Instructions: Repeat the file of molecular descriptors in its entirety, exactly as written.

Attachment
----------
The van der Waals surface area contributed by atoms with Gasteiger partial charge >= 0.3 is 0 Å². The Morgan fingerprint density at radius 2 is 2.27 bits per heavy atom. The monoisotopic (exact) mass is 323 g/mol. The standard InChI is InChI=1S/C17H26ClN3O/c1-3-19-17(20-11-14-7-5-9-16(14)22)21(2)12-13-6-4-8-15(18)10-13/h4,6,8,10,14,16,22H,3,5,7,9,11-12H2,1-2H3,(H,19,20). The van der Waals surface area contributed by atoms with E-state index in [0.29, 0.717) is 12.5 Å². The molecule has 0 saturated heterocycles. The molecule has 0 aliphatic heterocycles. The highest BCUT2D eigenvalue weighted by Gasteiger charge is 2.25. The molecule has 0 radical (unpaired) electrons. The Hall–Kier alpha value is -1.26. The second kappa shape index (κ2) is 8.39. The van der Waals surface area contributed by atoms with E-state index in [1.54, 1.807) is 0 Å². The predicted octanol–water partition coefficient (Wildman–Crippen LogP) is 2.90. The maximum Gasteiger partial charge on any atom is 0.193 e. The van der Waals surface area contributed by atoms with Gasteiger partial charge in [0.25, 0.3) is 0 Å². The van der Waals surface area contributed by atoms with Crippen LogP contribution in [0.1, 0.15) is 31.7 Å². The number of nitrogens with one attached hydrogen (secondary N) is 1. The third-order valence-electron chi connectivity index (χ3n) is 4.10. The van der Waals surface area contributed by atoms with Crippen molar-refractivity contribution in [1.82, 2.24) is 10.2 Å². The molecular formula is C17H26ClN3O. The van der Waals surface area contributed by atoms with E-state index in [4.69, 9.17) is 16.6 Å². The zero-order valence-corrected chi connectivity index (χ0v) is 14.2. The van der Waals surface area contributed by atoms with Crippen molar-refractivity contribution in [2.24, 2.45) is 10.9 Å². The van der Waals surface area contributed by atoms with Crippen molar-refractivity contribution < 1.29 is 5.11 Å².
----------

The van der Waals surface area contributed by atoms with Gasteiger partial charge >= 0.3 is 0 Å². The Morgan fingerprint density at radius 2 is 2.27 bits per heavy atom. The monoisotopic (exact) mass is 323 g/mol. The standard InChI is InChI=1S/C17H26ClN3O/c1-3-19-17(20-11-14-7-5-9-16(14)22)21(2)12-13-6-4-8-15(18)10-13/h4,6,8,10,14,16,22H,3,5,7,9,11-12H2,1-2H3,(H,19,20). The van der Waals surface area contributed by atoms with E-state index in [0.29, 0.717) is 12.5 Å². The molecule has 0 saturated heterocycles. The molecule has 0 aliphatic heterocycles. The highest BCUT2D eigenvalue weighted by Gasteiger charge is 2.25. The molecule has 0 radical (unpaired) electrons. The Hall–Kier alpha value is -1.26. The second kappa shape index (κ2) is 8.39. The van der Waals surface area contributed by atoms with E-state index in [1.54, 1.807) is 0 Å². The predicted octanol–water partition coefficient (Wildman–Crippen LogP) is 2.90. The maximum Gasteiger partial charge on any atom is 0.193 e. The van der Waals surface area contributed by atoms with Gasteiger partial charge in [0.25, 0.3) is 0 Å². The van der Waals surface area contributed by atoms with Crippen LogP contribution in [0.1, 0.15) is 31.7 Å². The number of nitrogens with one attached hydrogen (secondary N) is 1. The third-order valence-electron chi connectivity index (χ3n) is 4.10. The van der Waals surface area contributed by atoms with Crippen molar-refractivity contribution in [1.82, 2.24) is 10.2 Å². The molecular formula is C17H26ClN3O. The van der Waals surface area contributed by atoms with E-state index in [4.69, 9.17) is 16.6 Å². The zero-order valence-corrected chi connectivity index (χ0v) is 14.2. The van der Waals surface area contributed by atoms with Crippen molar-refractivity contribution in [2.24, 2.45) is 10.9 Å². The van der Waals surface area contributed by atoms with Crippen molar-refractivity contribution < 1.29 is 5.11 Å².